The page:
And how does one go about doing that? By refusing [civility] to go along with tax increases and forcing the city to the edge of bankruptcy

Here’s the rub. Pensions are not the core problem in Woonsocket. [Republican sociopathic hate is the problem.] Yes, Woonsocket has a pension shortfall, but it is more manageable than many other places and has almost nothing to do with the current crisis.

Shrinking government sounds appealing. We all have our favorite examples of silly regulations and bloated bureaucracies. But struggling municipalities like Woonsocket don’t have a lot of fat; cutting means reducing or eliminating programs that citizens depend on.

ALEC donors might be prosecuted for civil sedition, and they can pay for the pensions and municipal damages they caused as premeditated harm. (But DoJ is corrupt and unlawful, bought off to bumble around and not prosecute.) ALEC donors are corporate evils. They have store fronts, windows and merchandise. If desperate scraps&crumbs survival mobs vented frustration and anger on ALEC-evil properties it would be an understandable catharsis.

Hey Tenskwatawa -

You forgot to blame Bush and the Koch Brothers in your rant. Does MSNBC/Media Matters know you are plagiarizing their talking points?

ORS 238.600(2) still provides in part:

(2) If the Public Employees Retirement System is terminated * * * each member of the system has a nonforfeitable right to the benefits that the member has accrued * * * to the extent that those benefits are funded. [subsection added in 1999.]

The wording is consistent with the Oregon Supreme Court's determination that PERS can invest the private savings of the public employees (I say captive investors) in equities, consistent with the Oregon Constitution, but only so long as the government makes no guarantee to cover for private investment losses. Sprague v. Straub, 252 Or 507 (1969).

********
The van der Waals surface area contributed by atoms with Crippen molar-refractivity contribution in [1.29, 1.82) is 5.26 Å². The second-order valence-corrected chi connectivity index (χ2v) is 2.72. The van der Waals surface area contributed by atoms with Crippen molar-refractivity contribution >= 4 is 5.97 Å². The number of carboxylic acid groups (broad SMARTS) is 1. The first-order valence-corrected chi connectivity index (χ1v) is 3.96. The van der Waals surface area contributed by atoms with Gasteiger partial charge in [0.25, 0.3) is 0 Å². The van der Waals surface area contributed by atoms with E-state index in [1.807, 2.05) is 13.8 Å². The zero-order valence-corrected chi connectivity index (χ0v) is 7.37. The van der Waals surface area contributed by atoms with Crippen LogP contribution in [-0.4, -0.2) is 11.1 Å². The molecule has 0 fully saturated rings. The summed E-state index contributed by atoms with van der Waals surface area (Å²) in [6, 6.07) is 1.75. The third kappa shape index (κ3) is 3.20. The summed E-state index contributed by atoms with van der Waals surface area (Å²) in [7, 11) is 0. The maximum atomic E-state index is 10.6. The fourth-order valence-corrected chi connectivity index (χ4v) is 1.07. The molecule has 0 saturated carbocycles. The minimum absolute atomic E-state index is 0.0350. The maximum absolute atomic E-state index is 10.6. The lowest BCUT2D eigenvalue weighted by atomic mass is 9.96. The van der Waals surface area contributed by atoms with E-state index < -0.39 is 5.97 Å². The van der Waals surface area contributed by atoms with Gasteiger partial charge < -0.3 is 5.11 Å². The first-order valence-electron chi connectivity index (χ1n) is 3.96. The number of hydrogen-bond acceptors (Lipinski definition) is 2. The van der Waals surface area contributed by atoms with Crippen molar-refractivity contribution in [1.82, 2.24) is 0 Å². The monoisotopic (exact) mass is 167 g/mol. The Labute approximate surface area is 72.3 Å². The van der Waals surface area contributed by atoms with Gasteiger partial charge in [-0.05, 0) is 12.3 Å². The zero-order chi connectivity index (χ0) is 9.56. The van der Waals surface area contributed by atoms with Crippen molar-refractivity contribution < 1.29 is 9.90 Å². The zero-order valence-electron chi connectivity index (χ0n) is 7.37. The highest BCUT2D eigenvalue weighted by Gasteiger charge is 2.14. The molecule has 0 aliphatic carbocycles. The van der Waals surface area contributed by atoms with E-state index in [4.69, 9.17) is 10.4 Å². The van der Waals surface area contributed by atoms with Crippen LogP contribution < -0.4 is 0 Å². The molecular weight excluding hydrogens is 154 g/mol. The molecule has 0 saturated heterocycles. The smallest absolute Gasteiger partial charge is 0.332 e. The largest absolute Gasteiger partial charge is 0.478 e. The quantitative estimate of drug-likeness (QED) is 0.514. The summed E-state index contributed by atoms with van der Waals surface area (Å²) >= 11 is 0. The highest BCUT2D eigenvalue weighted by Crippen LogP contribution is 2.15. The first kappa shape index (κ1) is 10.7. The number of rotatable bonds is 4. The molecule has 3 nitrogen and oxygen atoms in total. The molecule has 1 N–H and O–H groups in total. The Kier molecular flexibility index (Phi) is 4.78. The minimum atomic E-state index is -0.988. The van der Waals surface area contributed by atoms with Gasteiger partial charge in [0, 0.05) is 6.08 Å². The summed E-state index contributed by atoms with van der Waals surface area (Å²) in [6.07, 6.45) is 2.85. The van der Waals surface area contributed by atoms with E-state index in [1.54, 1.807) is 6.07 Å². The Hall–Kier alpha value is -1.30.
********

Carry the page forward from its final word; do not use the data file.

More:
Mr. James Dalton, chairman of the PERS Board, plainly misstates the law when he asserts (as per the linked Oregonian article):

"We have a $16 billion unfunded liability," he said. "The question isn't if you're going to pay. The question is when you're going to pay."

I can still hear the Court asking James Baker (as independent lawyer for PERB) at oral argument on the PERS "reform" case whether PERS could be terminated, to which he had to answer yes, and note ORS 238.600. I was the only one who had pointed to that provision, in my amicus brief. Some folks apparently need to be reminded of it yet again.

That mistake is a big one, which alone could be grounds to remove James Dalton from his position (in my opinion). If he would care to attribute it to a particular named lawyer in a representative capacity then let him refer the questioner to them to answer directly, in their capacity as a lawyer.

To bolster Ted Sickinger's more realistic view of Oregon's public pension problem, take a look at some other independent studies that paint a far gloomier picture than the Pew study wants us to see.

Two such studies determine that Oregon has more than twice the Pew level of unfunded liabilities.

source: http://www.statebudgetsolutions.org/doclib/20110304_StatePensionLiabilityMarch4.pdf